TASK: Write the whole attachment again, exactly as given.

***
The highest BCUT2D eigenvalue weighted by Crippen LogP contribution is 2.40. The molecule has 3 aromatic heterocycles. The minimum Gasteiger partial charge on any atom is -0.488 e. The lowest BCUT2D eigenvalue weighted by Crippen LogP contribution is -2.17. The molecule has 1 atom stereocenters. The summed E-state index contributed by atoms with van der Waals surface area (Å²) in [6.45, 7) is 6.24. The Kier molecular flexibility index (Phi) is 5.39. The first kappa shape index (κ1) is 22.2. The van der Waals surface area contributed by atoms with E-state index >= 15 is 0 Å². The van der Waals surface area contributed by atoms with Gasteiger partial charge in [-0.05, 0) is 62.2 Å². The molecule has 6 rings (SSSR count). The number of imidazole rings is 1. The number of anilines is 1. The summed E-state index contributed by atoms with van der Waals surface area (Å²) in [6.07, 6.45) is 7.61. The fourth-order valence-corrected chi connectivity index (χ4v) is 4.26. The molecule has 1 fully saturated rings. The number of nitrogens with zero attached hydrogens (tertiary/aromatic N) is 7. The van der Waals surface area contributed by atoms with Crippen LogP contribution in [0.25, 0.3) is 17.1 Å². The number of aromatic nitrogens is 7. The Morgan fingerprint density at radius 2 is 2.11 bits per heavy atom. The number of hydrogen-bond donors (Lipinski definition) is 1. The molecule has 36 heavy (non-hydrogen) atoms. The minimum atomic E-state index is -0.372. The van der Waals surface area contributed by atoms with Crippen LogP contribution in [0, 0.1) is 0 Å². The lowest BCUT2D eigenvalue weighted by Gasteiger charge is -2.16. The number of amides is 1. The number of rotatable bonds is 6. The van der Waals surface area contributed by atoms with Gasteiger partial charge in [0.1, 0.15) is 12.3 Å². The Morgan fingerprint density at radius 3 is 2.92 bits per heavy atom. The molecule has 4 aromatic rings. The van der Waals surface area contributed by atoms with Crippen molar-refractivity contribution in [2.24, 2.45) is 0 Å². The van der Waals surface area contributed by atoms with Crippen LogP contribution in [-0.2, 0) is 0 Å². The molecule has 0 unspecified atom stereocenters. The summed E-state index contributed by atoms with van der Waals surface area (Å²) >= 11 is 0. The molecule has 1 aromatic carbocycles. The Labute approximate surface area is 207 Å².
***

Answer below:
The highest BCUT2D eigenvalue weighted by Crippen LogP contribution is 2.40. The molecule has 3 aromatic heterocycles. The minimum Gasteiger partial charge on any atom is -0.488 e. The lowest BCUT2D eigenvalue weighted by Crippen LogP contribution is -2.17. The molecule has 1 atom stereocenters. The summed E-state index contributed by atoms with van der Waals surface area (Å²) in [6.45, 7) is 6.24. The Kier molecular flexibility index (Phi) is 5.39. The first kappa shape index (κ1) is 22.2. The van der Waals surface area contributed by atoms with E-state index >= 15 is 0 Å². The van der Waals surface area contributed by atoms with Gasteiger partial charge in [-0.05, 0) is 62.2 Å². The molecule has 6 rings (SSSR count). The number of imidazole rings is 1. The number of anilines is 1. The summed E-state index contributed by atoms with van der Waals surface area (Å²) in [6.07, 6.45) is 7.61. The fourth-order valence-corrected chi connectivity index (χ4v) is 4.26. The molecule has 1 fully saturated rings. The number of nitrogens with zero attached hydrogens (tertiary/aromatic N) is 7. The van der Waals surface area contributed by atoms with Crippen LogP contribution in [0.25, 0.3) is 17.1 Å². The number of aromatic nitrogens is 7. The Morgan fingerprint density at radius 2 is 2.11 bits per heavy atom. The number of hydrogen-bond donors (Lipinski definition) is 1. The molecule has 36 heavy (non-hydrogen) atoms. The minimum atomic E-state index is -0.372. The van der Waals surface area contributed by atoms with Crippen LogP contribution in [0, 0.1) is 0 Å². The lowest BCUT2D eigenvalue weighted by Gasteiger charge is -2.16. The number of amides is 1. The number of rotatable bonds is 6. The van der Waals surface area contributed by atoms with Gasteiger partial charge in [0.1, 0.15) is 12.3 Å². The Morgan fingerprint density at radius 3 is 2.92 bits per heavy atom. The molecule has 4 aromatic rings. The van der Waals surface area contributed by atoms with Crippen molar-refractivity contribution in [2.24, 2.45) is 0 Å². The van der Waals surface area contributed by atoms with Crippen LogP contribution in [-0.2, 0) is 0 Å². The molecule has 0 unspecified atom stereocenters. The summed E-state index contributed by atoms with van der Waals surface area (Å²) >= 11 is 0. The molecule has 1 aromatic carbocycles. The Labute approximate surface area is 207 Å².